• Launch NetBeans and do the following:
    • tools->plugins
      insure C++ is installed/enabled
    • tools->preferences->C++
      if necessary add the MinGW toolchain and accept defauls (NetBeans should locate all the required components).
  • Now just create a “Hello World” project and insure that it works.

 


 

Originally posted 2015-02-07 15:00:29.

gOS – Nothing but ‘Net

Strike two — another candidate falls by the way side.  Don’t worry, this isn’t baseball so I’m not feeling the pressure of striking out (just yet).

gOS is a descent Linux distribution, and it works — in fact it works nicely.

The applications that come bundles are heavily dependent on Google; and it really doesn’t follow the Mac look and feel very completely (you would have to scab on a better theme and my feeling is that way too advanced for the target audience). 

gOS is also missing most every multimedia capability that an average user would want.  That’s allegedly to avoid legal issues in many countries, but the fact of the matter is if you can’t play a DVD or most video and audio streams a person is likely to find it’s just not an acceptable OS for the general public.

If you want something fairly basic that works when you install it and doesn’t require much fussing, but you’re not interested in multimedia this might be a reasonable choice; but you’re probably better off to stick with a distribution that doesn’t carry the weight of Ubuntu (something derived directly from Debian or built from scratch).

gOS

Originally posted 2010-01-05 01:00:48.

Virtual Server 2005 R2 with Internet Explorer 8

You’ve probably read my rant on IE8 and how broken it is.

If you have IE8, and you need to use Virtual Server 2005 R2 (and perhaps previous versions as well), and you’re tired of having to select compatibility mode manually all the time…

You can add a customer header to your web site to force IE8 into IE7 (compatibility) mode.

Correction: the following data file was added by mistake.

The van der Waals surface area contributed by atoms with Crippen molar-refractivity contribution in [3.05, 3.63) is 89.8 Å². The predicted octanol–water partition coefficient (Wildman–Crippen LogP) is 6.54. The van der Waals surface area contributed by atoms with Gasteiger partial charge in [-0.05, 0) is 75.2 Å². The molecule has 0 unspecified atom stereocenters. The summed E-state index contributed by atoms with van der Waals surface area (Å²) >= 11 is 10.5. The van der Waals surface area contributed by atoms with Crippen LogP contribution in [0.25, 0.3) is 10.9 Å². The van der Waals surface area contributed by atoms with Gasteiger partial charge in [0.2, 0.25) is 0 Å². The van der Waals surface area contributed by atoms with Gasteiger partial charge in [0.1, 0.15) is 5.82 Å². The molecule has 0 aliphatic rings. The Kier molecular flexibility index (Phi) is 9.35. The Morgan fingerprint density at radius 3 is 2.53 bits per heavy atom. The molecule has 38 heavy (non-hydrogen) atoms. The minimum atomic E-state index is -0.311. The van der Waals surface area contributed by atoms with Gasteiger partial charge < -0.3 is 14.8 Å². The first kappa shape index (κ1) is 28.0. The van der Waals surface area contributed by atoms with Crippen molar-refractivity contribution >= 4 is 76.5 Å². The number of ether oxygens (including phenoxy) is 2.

However, on a workstation (XP, Vista, etc) that means all of your web sites will force IE8 into IE7 mode; on a server (Server 2003, Server 2008, etc) you can set the header on only the virtual server web site.

Why Microsoft doesn’t issue a hot fix for this is totally beyond me… seem like it would be trivial for them to make the web service app send the META tag; or they could actually address the compatibility issues.

On Vista you’ll find the menu you need via:

  • Computer->Manage->Services and Applications->Internet Information Server->HTTP Response Headers->Add

And the Custom HTTP Response Header you’ll set and value is:

  • Name:  X-UA-Compatible
  • Value: IE=EmulateIE7

On other versions of Windows you just need to get to the IIS management console figure out how to set the custom HTTP header on a site (remember, workstation versions of Windows only have one web site so depending on the version of  Windows you’ll see either ‘default’ or nothing listed).

Originally posted 2009-08-27 01:00:02.

PDF Creation

PDF (Portable Document Format) was developed by Adobe Systems in 1994 but as of July 1, 2008 it’s an open standard (ISO 32000-1:2008) and there are a host of tools, many free, that allow you to create, view, and work with PDFs.

If you need to create PDFs on your Windows machine from various applications consider Bullzip.  It installs a printer (uses GhostScript lite — it will install it for you if you don’t already have GhostScript) that allows you to “print” to PDF.  It’s totally free, and totally worth it.

For more advanced PDF manipulation, you can learn how to use GhostScript or try out the PDF Took Kit (Pdftk) form AccessPDF.

You’re probably better off to do an internet search on GhostScript, but here’s where you can find links to information and downloads.

Originally posted 2008-11-25 12:00:47.